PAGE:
MOBILE, Ala. – Lance Newmark, Detroit Lions Director of Player Personnel, was gracious enough to sit down with me here at the Senior Bowl to discuss a variety of topics that included this week's event, this year's draft class, Bob Quinn's influence on the Lions personnel department, and the importance of this offseason for the organization.
What is the biggest benefit of Senior Bowl week?
"First and foremost, it's football," Newmark said. "It's competition on the football field. It's real. It's what we do vs. individual testing or doing drill work in a controlled environment. This is real football."
While the NFL Scouting Combine and the Pro Days on college campuses around the country in the weeks that follow are important pieces to the scouting puzzle, the Senior Bowl can sometimes be the best indicator outside of a player's game tape to how they perform on the field playing the game.
"There's benefits to both, but this is a football environment," Newmark said. "It's very competitive. It's a large pool of good football players from this draft class. It gives guys an opportunity to change the narrative of their draft value to some degree and separate themselves from other people in their group."
Newmark said another benefit to this week is it gives small-school players an opportunity to "sink or swim," and establish themselves as legit. Or, if they struggle this week, there might be an issue to look into.
"Everything a player does on the field this week is evaluated in Detroit by multiple people," he said.
From a logistics standpoint, Newmark said it's impossible for GM Bob Quinn, Vice President of Player Personnel Kyle O'Brien and himself to get to every single school to see some of these prospects in person. The Senior Bowl provides them with an up-close look at some of these prospects to evaluate.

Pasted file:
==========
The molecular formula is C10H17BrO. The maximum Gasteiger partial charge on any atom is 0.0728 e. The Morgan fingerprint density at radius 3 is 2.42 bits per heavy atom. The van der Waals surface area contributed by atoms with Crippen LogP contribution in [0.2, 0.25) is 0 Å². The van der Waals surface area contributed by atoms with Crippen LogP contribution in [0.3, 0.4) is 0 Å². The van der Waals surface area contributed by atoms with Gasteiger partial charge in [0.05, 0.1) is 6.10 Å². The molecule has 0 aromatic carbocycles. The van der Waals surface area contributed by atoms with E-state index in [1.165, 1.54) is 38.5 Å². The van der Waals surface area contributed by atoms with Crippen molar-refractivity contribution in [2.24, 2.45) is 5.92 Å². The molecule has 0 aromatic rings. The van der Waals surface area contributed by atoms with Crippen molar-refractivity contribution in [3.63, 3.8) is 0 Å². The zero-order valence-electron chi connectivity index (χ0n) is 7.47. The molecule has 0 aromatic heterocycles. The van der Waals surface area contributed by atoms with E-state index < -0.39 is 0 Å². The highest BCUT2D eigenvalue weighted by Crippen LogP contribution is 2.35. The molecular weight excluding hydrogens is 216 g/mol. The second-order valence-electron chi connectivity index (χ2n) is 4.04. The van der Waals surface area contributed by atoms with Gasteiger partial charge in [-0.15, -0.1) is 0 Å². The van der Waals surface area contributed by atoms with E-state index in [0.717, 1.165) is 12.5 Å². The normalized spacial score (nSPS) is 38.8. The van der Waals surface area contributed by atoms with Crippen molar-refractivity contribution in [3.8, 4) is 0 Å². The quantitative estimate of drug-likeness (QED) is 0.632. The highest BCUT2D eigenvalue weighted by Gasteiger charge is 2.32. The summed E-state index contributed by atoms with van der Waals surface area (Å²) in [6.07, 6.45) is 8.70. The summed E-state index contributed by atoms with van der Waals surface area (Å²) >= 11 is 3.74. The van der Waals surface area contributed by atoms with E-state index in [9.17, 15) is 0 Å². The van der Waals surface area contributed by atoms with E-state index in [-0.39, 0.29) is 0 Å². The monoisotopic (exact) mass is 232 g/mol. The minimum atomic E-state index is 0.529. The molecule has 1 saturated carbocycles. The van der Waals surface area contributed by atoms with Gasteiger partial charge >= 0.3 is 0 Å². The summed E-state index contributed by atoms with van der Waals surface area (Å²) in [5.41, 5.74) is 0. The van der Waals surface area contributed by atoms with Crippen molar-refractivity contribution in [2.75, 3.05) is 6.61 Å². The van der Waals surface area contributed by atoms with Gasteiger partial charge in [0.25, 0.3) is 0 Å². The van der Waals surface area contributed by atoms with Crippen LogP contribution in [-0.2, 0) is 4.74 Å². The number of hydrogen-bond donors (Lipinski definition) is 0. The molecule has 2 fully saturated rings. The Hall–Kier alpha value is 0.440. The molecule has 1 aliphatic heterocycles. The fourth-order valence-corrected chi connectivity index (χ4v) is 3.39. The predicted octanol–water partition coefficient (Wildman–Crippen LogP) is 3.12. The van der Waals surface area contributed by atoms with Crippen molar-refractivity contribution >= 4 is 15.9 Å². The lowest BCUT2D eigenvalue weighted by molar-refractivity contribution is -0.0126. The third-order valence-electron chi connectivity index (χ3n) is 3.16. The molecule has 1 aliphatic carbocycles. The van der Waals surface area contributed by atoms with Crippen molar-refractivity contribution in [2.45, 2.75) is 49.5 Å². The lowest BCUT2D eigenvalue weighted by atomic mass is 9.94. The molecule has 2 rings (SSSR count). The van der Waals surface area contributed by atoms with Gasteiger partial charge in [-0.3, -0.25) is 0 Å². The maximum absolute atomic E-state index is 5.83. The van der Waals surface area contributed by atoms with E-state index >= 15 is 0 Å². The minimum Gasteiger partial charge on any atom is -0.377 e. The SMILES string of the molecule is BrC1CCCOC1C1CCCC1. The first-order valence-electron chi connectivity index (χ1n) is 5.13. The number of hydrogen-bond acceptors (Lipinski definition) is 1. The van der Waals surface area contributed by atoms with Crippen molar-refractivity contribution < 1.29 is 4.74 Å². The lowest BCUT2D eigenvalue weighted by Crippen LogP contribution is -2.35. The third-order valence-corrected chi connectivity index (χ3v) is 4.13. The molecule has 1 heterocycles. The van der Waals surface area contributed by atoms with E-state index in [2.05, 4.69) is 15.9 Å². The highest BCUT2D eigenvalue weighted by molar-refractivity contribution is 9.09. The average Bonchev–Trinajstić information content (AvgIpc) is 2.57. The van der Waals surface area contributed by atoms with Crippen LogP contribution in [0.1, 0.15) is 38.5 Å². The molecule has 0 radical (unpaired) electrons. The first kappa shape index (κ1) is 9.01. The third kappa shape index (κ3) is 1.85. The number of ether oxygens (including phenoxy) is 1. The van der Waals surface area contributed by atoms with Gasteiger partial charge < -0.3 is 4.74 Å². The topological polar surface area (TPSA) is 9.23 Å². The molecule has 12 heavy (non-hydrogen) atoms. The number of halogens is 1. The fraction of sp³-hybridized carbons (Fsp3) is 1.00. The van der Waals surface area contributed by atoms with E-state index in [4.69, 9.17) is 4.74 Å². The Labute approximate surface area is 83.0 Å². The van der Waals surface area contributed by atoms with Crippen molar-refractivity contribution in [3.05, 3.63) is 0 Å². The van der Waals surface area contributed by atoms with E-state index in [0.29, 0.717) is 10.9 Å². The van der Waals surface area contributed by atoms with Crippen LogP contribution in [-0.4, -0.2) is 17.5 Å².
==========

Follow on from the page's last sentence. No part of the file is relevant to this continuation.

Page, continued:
Where is the 2018 draft class strongest?
"It's an interesting quarterback group," Newmark said. "I would say it's a strong group and it's a diverse group. A lot of different personalities and play styles and a lot of different ways you can go at that position. It's an interesting year, to say the least, if you're in that market."
The Lions obviously have their quarterback for the foreseeable future in Matthew Stafford, but Newmark shares Quinn's philosophy that the position always has to be evaluated, and it's good business to acquire and develop quarterbacks every year.
"It's paramount," Newmark said. "If you don't have one, it's a totally different situation. You either have one, or you're scrambling to find one.
"There's that group of elite players at the position and then there's 15-20 teams trying to find one that can crack into that group. I'm always a fan of acquiring guys at all levels because you just never know when you're going to hit, and depth at that position is paramount."
One area where the Lions could certainly use some help next year is at running back. Newmark also likes this crop of runners.
"It's a good running back group, really at all levels of the draft," he said. "There's some high-profile guys. There's a second group of guys that are going to be good NFL players and there's some guys late that are really intriguing that I think you can hit on as well, both runners and pass-game players."